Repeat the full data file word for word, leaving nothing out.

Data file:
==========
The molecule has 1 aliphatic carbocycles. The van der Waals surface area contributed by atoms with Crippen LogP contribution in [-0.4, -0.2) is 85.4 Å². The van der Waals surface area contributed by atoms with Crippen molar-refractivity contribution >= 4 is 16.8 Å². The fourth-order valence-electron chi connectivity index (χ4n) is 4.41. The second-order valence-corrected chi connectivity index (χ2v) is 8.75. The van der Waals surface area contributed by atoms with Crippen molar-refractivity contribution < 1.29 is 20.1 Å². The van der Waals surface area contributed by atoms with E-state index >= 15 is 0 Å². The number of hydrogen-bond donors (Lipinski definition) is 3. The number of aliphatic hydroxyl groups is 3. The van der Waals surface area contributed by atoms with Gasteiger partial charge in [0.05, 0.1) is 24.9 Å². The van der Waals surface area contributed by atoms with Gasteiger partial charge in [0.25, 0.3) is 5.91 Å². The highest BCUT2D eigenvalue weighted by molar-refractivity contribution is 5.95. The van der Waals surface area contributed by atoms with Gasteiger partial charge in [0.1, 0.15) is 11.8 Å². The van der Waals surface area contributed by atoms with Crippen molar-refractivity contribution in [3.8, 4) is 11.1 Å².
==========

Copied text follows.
The molecule has 1 aliphatic carbocycles. The van der Waals surface area contributed by atoms with Crippen LogP contribution in [-0.4, -0.2) is 85.4 Å². The van der Waals surface area contributed by atoms with Crippen molar-refractivity contribution >= 4 is 16.8 Å². The fourth-order valence-electron chi connectivity index (χ4n) is 4.41. The second-order valence-corrected chi connectivity index (χ2v) is 8.75. The van der Waals surface area contributed by atoms with Crippen molar-refractivity contribution < 1.29 is 20.1 Å². The van der Waals surface area contributed by atoms with E-state index >= 15 is 0 Å². The number of hydrogen-bond donors (Lipinski definition) is 3. The number of aliphatic hydroxyl groups is 3. The van der Waals surface area contributed by atoms with Gasteiger partial charge in [0.05, 0.1) is 24.9 Å². The van der Waals surface area contributed by atoms with Gasteiger partial charge in [0.25, 0.3) is 5.91 Å². The highest BCUT2D eigenvalue weighted by molar-refractivity contribution is 5.95. The van der Waals surface area contributed by atoms with Gasteiger partial charge in [0.1, 0.15) is 11.8 Å². The van der Waals surface area contributed by atoms with Crippen molar-refractivity contribution in [3.8, 4) is 11.1 Å².